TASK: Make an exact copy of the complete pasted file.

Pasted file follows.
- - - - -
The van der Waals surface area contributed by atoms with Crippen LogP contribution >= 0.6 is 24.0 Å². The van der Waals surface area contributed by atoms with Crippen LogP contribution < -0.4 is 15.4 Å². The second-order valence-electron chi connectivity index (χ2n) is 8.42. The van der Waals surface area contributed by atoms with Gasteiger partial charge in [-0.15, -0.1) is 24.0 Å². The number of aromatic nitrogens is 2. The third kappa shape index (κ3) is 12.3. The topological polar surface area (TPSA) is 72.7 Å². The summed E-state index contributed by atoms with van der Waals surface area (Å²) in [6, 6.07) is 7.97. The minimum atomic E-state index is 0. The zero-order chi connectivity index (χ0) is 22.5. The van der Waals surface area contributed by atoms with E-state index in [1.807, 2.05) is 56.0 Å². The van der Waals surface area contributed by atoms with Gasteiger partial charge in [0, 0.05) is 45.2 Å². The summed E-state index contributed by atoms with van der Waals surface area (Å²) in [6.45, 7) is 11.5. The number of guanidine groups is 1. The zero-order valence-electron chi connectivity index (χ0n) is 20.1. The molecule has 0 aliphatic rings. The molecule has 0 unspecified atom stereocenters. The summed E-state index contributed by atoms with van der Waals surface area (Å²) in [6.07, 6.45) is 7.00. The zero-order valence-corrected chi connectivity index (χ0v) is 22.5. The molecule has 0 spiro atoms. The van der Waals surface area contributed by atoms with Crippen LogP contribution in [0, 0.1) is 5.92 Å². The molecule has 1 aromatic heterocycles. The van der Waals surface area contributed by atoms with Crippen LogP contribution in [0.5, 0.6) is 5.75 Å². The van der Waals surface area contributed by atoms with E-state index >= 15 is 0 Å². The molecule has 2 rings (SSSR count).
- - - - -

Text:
The van der Waals surface area contributed by atoms with Crippen LogP contribution >= 0.6 is 24.0 Å². The van der Waals surface area contributed by atoms with Crippen LogP contribution < -0.4 is 15.4 Å². The second-order valence-electron chi connectivity index (χ2n) is 8.42. The van der Waals surface area contributed by atoms with Gasteiger partial charge in [-0.15, -0.1) is 24.0 Å². The number of aromatic nitrogens is 2. The third kappa shape index (κ3) is 12.3. The topological polar surface area (TPSA) is 72.7 Å². The summed E-state index contributed by atoms with van der Waals surface area (Å²) in [6, 6.07) is 7.97. The minimum atomic E-state index is 0. The zero-order chi connectivity index (χ0) is 22.5. The van der Waals surface area contributed by atoms with E-state index in [1.807, 2.05) is 56.0 Å². The van der Waals surface area contributed by atoms with Gasteiger partial charge in [0, 0.05) is 45.2 Å². The summed E-state index contributed by atoms with van der Waals surface area (Å²) in [6.45, 7) is 11.5. The number of guanidine groups is 1. The zero-order valence-electron chi connectivity index (χ0n) is 20.1. The molecule has 0 aliphatic rings. The molecule has 0 unspecified atom stereocenters. The summed E-state index contributed by atoms with van der Waals surface area (Å²) in [6.07, 6.45) is 7.00. The zero-order valence-corrected chi connectivity index (χ0v) is 22.5. The molecule has 0 spiro atoms. The van der Waals surface area contributed by atoms with Crippen LogP contribution in [0, 0.1) is 5.92 Å². The molecule has 1 aromatic heterocycles. The van der Waals surface area contributed by atoms with Crippen LogP contribution in [0.5, 0.6) is 5.75 Å². The van der Waals surface area contributed by atoms with E-state index >= 15 is 0 Å². The molecule has 2 rings (SSSR count).